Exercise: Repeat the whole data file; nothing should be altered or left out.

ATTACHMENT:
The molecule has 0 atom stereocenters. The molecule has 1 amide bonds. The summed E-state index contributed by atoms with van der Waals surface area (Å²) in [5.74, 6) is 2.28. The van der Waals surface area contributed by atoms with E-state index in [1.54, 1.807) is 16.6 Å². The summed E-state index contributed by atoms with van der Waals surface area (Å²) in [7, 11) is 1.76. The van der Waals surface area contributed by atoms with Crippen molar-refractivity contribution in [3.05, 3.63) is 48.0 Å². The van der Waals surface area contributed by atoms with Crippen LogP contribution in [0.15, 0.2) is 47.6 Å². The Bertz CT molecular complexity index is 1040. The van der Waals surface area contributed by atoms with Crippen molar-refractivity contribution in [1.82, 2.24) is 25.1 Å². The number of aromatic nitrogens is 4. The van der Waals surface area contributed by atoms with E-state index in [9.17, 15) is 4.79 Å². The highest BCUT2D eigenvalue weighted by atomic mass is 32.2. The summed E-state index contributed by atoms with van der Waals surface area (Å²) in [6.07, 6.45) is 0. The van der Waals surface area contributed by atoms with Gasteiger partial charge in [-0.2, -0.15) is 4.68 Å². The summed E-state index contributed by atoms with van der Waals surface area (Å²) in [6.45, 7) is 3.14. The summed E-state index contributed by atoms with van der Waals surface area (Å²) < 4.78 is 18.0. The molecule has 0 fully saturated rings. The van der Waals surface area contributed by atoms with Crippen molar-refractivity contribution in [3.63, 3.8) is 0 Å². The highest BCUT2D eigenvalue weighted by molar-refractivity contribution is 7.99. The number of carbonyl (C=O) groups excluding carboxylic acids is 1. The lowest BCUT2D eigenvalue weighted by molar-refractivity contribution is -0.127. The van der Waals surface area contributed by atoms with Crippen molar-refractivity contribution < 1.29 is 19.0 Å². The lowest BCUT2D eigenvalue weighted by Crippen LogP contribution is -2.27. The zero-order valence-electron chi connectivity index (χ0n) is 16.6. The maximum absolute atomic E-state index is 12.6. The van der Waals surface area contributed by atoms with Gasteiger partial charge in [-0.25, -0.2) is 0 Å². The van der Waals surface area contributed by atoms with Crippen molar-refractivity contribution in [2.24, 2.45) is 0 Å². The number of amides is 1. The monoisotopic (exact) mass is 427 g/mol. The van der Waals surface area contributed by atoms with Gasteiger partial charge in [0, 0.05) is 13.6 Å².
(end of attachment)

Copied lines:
The molecule has 0 atom stereocenters. The molecule has 1 amide bonds. The summed E-state index contributed by atoms with van der Waals surface area (Å²) in [5.74, 6) is 2.28. The van der Waals surface area contributed by atoms with E-state index in [1.54, 1.807) is 16.6 Å². The summed E-state index contributed by atoms with van der Waals surface area (Å²) in [7, 11) is 1.76. The van der Waals surface area contributed by atoms with Crippen molar-refractivity contribution in [3.05, 3.63) is 48.0 Å². The van der Waals surface area contributed by atoms with Crippen LogP contribution in [0.15, 0.2) is 47.6 Å². The Bertz CT molecular complexity index is 1040. The van der Waals surface area contributed by atoms with Crippen molar-refractivity contribution in [1.82, 2.24) is 25.1 Å². The number of aromatic nitrogens is 4. The van der Waals surface area contributed by atoms with E-state index in [9.17, 15) is 4.79 Å². The highest BCUT2D eigenvalue weighted by atomic mass is 32.2. The summed E-state index contributed by atoms with van der Waals surface area (Å²) in [6.07, 6.45) is 0. The van der Waals surface area contributed by atoms with Gasteiger partial charge in [-0.2, -0.15) is 4.68 Å². The summed E-state index contributed by atoms with van der Waals surface area (Å²) in [6.45, 7) is 3.14. The summed E-state index contributed by atoms with van der Waals surface area (Å²) < 4.78 is 18.0. The molecule has 0 fully saturated rings. The van der Waals surface area contributed by atoms with Crippen molar-refractivity contribution in [3.63, 3.8) is 0 Å². The highest BCUT2D eigenvalue weighted by molar-refractivity contribution is 7.99. The number of carbonyl (C=O) groups excluding carboxylic acids is 1. The lowest BCUT2D eigenvalue weighted by molar-refractivity contribution is -0.127. The van der Waals surface area contributed by atoms with Crippen molar-refractivity contribution < 1.29 is 19.0 Å². The lowest BCUT2D eigenvalue weighted by Crippen LogP contribution is -2.27. The zero-order valence-electron chi connectivity index (χ0n) is 16.6. The maximum absolute atomic E-state index is 12.6. The van der Waals surface area contributed by atoms with Gasteiger partial charge in [-0.25, -0.2) is 0 Å². The van der Waals surface area contributed by atoms with Crippen molar-refractivity contribution in [2.24, 2.45) is 0 Å². The number of amides is 1. The monoisotopic (exact) mass is 427 g/mol. The van der Waals surface area contributed by atoms with Gasteiger partial charge in [0, 0.05) is 13.6 Å².